The Best Advice These 5 Successful People Ever Received

Mentors reduce your learning curve by years through mastering the best of wiser, more experienced role models. These 11 entrepreneurs share the No. 1 piece of advice their closest mentor ever gave them.

1. Time is the most valuable thing you have.

My father, Charlie Harrington, was my first and best mentor. He taught me to analyze my day on a dollar-a-minute basis. Every Sunday, I examine the week ahead. I evaluate where to dedicate my time before moving things around. I ask, How long will this take? What’s my upside? What’s the opportunity cost?

I turn down free equity in people’s businesses every day because they want too much of my time: a weekly one-hour call, a monthly face-to-face meeting, a quarterly retreat. But it’s a startup. If it makes $1 million in three years, I’ll get 5 percent, which is $50,000. The math isn’t worth it.

I recently acquired 2 million shares of stock in a public company, trading at 60 cents a share. They only asked for a quarterly board meeting—two in person. The upside made it worth my time.

2. Your income correlates with the value you bring.

I met my mentor, Bill Mitchell, at 20 years old. I vividly remember his best advice: He asked about my goals, and I replied, “To earn $250,000 in commissions.” Laughing, he said, “Don’t focus on making money until after 30 years old.”

This seemed crazy because he was wildly successful, so I asked, “Why not?” He explained if you chase money, you’ll always just chase money and rarely be happy. “Instead, become more valuable than anyone. Deliver more service, help everyone achieve goals and become their best. And guess what will happen? Buckets of money will be given to you.”

Too many in today’s world want life’s riches, but very few understand and act on my mentor’s advice: Your income always directly correlates to the value you bring to the market.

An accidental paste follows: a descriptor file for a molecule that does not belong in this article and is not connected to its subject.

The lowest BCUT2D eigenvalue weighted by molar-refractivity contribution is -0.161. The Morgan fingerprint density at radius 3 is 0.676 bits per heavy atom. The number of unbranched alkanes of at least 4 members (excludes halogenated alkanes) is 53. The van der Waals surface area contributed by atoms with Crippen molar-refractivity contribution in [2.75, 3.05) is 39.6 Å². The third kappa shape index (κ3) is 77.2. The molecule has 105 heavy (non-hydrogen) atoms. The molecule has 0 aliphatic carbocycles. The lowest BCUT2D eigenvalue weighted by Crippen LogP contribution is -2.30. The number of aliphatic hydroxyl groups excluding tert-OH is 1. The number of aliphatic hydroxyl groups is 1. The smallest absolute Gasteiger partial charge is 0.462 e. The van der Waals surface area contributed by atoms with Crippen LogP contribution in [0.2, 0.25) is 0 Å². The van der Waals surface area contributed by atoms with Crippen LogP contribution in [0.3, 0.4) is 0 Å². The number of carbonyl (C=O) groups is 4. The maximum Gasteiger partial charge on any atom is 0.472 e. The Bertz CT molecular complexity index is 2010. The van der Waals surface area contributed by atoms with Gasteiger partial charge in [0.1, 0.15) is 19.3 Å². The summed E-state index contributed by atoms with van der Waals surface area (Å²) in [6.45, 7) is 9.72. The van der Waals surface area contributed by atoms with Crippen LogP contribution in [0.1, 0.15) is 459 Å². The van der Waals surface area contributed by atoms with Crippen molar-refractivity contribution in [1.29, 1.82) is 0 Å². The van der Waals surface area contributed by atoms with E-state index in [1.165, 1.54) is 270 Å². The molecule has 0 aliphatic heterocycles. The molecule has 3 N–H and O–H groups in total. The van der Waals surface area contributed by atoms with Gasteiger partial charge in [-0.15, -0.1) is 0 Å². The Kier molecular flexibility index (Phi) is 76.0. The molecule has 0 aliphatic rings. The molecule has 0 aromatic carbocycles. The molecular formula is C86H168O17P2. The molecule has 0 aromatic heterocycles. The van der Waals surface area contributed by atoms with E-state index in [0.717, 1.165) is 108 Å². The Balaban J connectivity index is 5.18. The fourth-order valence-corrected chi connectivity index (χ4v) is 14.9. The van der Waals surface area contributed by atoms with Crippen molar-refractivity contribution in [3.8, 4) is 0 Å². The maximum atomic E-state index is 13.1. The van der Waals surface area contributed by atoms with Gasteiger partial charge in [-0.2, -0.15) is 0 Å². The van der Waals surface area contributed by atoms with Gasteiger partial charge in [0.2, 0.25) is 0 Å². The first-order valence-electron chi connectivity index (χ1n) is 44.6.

3. Humbly say yes.

My mentor taught me, “The world likes inertia. It loves to say no. As an entrepreneur, it’s your job to keep saying yes and create the change that the world doesn’t yet know it needs. Don’t expect any thanks or pats on the back. Seeing the change you helped shepherd will be enough reward in itself.

4. Remember the human touch.

Bill Draper, my father, told me that it doesn’t matter who is doing the selling or who is doing the buying; it’s the human connection that counts. I think about that every time I raise a fund or hear an entrepreneur pitch me.

5. Don’t get in your own way.

The advice I’ve carried throughout my career is, “Three things bring great people down: fear, greed and ego.” If you look back at the downfall of any leader throughout history, you’ll find they exhibited at least one of these traits, if not all of them.

Vinnie Viola, a man who beat the odds by becoming a self-made billionaire after growing up on the streets of Brooklyn, and whose father was a truck driver, told me this one night over a drink while we were in Austin. His advice guided me to make some of the most successful business partnerships by focusing my efforts on people who are level-headed, generous and humble. And I too strive to exhibit these qualities in my own life.

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